School-led school improvement? Such a catchy title, such an enticing concept: great schools helping failing schools to improve. The establishing of the Teaching School network and the academisation programme are entirely based on this delicious but fatally flawed abstraction.
But hold on one gold-darned minute I hear you cry! Who better to improve schools than those who operate within the system, who understand the system and who have succeeded in the system?
Pretty much anyone.
A successful school is exactly that - a single institution that has found a way to negotiate and manage the assessment minefield and dodge the educational shrapnel from numerous centrally charged detonations. It will have done so for any one of a variety of reasons: having access to privileged cohorts by virtue of its geographical location; having excellent, experienced teachers in assessment year groups; employing an enlightened senior leadership team. What it will almost certainly NOT have is a paradigm for success, a template for replicable school improvement, a hard drive panacea available to plug into any supported school.
And in the unlikely event that it does have this golden bullet it will definitely NOT have the crucial lubricant for a school-led system to operate: capacity.
There is not a school in England that has any capacity to support another school. The idea that there is, is a disingenuous fallacy propagated by the NCTL, the Teaching School Council and the RSC. Why would a school have spare capacity? Don't they have children to teach? Why is the Governing body not questioning their 'spare capacity"? And what does this spare capacity look like: Cupboards full of 'outstanding' teachers on standby, ready to leap into action and fly to support failing schools? The only institutions that may have the financial muscle to bear this burden are the independent schools and they don't support anyone - why should they, they operate in a competitive, capitalist, dog-eat-dog environment. I know they're charities, but let's not kid ourselves, they're the antithesis of charities, working tirelessly to cultivate and promote social inequality.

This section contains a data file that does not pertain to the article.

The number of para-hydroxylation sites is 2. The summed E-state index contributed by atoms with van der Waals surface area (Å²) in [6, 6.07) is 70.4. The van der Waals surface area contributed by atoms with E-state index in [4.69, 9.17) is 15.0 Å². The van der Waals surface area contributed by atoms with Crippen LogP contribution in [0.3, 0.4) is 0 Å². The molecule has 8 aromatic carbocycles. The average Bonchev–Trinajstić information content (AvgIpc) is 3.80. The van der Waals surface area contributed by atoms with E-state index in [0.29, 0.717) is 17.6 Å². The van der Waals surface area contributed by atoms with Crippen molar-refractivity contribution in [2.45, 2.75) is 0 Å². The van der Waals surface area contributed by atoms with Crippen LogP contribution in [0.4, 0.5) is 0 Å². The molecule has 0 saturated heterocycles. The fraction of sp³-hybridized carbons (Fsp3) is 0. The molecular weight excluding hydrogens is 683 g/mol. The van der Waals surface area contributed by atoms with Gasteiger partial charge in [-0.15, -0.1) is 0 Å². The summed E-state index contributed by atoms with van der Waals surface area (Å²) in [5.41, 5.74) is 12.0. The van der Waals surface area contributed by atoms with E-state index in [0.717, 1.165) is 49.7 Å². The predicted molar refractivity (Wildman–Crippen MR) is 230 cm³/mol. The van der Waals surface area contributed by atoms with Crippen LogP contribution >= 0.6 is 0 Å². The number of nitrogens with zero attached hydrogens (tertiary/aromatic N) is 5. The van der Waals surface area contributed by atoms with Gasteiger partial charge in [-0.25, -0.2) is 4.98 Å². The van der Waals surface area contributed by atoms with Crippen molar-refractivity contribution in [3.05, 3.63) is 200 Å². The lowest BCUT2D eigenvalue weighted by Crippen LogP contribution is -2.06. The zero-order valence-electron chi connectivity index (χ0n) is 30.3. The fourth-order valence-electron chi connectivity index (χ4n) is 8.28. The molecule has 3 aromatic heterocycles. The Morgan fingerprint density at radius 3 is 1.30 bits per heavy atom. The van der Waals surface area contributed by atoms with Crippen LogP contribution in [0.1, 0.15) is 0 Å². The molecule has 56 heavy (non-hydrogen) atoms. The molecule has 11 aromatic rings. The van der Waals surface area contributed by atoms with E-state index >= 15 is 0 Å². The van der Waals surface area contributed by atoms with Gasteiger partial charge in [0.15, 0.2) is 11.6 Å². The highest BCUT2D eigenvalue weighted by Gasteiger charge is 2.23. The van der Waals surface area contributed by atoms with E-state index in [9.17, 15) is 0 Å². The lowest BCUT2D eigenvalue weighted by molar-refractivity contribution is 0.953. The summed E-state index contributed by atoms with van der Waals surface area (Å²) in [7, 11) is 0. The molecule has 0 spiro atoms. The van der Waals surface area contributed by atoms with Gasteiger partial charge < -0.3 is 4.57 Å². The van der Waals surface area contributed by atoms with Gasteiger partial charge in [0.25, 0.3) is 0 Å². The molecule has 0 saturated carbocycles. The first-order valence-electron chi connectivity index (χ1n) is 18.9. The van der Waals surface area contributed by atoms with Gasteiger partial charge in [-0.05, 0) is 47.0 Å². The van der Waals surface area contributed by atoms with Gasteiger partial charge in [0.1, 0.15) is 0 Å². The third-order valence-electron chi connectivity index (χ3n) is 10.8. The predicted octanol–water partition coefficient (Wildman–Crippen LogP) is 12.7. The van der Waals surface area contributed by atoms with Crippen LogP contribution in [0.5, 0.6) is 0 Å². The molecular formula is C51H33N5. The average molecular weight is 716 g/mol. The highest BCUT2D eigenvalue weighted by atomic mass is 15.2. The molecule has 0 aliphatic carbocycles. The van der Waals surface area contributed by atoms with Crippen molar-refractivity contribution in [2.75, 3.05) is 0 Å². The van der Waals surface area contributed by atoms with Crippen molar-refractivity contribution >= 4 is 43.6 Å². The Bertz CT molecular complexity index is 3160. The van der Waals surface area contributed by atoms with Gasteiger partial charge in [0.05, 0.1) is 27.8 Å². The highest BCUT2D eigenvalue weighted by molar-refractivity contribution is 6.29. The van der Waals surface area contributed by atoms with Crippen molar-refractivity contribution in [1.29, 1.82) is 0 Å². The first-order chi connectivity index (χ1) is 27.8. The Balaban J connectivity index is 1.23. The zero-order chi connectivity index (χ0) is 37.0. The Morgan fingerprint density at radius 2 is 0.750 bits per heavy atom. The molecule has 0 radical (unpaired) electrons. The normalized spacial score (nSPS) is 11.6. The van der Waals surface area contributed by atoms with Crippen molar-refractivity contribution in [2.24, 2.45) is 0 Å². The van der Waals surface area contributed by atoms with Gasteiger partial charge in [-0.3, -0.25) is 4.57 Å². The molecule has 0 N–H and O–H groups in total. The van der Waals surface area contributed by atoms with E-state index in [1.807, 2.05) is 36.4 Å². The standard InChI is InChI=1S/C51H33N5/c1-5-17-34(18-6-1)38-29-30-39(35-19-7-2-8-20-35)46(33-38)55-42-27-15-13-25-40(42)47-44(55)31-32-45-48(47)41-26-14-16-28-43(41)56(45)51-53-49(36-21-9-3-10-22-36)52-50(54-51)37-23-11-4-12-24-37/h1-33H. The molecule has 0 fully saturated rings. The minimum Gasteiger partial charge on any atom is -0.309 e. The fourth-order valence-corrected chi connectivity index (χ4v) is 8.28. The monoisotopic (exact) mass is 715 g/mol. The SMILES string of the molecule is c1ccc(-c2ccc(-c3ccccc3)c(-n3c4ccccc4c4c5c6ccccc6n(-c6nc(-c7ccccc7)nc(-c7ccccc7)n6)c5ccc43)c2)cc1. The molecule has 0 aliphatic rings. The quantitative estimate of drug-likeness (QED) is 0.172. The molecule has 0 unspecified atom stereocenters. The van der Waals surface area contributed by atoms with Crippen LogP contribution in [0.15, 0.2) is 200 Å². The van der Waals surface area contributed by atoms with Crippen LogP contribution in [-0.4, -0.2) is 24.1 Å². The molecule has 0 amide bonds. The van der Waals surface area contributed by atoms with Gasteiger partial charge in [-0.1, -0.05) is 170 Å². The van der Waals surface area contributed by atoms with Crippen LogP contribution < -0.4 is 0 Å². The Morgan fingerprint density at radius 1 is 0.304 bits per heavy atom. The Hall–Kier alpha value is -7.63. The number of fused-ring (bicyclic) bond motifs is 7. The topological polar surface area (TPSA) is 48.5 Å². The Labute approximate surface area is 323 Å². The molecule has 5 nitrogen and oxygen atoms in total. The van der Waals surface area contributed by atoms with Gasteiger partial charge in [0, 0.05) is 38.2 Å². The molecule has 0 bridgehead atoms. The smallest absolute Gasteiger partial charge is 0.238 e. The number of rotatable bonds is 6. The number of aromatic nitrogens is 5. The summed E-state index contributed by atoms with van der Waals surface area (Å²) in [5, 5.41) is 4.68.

But let's just suppose that a school did have a workable, replicable model for success and it did have the capacity to support a failing school , what would this look like? A National Leader of Education and a couple of SLEs would be deployed to support. They'd make a few suggestions (based on their work in a perfectly formed, purring, outstanding school); a bit of cpd would be offered along with a few resources and some exemplar lessons. An initial flurry of excitement would all then grind to a halt. Why? Because support never comes with authority. For any school improvement paradigm to work it must come with power or it will always stumble at the hurdle of the incumbent Headteacher. Headteachers have been bred by the narcissism-inducing NPQH to believe that schools can only be improved by their inspiring leadership so of course they don't really want anything imposed on them. They like 'support' because they can simper that they are 'open for help', listen attentively, have no idea what anyone is talking about and then impose what they think everyone was talking about - usually a version of their already running but failed systems.
So what is the alternative to a school-led system?
A centrally imposed system.
We have to stop allowing relatively poorly educated, fairly stupid people to play at running education. Academy trusts are run by bemused headteachers who have suddenly and through great good fortune found themselves CEOs of complex organisations that shift shape in manners very different to their cozy one-form entry 'outstanding' primary school.
We must take education back to central government, impose a clear, rigorous and knowledge-led national curriculum that is taught and tested in centrally run ITT institutions. We must stop primary school teaching becoming the last bastion of a route to University and a profession with poor A' level results. We must teach mathematics in exactly the same way that it is taught in Shanghai. We must teach linguistic phonics and keep screening it until all children can decode and screen fluency until all children can read. We must teach writing as a skill to be mastered and not an art to be loved. We must stop presupposing that young children can share anything of academic value with their peers and ban peer marking and nonsense 'pair/share'. There is an expert in the room - the teacher - defer to their expertise.
And that would be start.
Dismantling the NPQH, the Teaching School system and the NCTL will have to wait.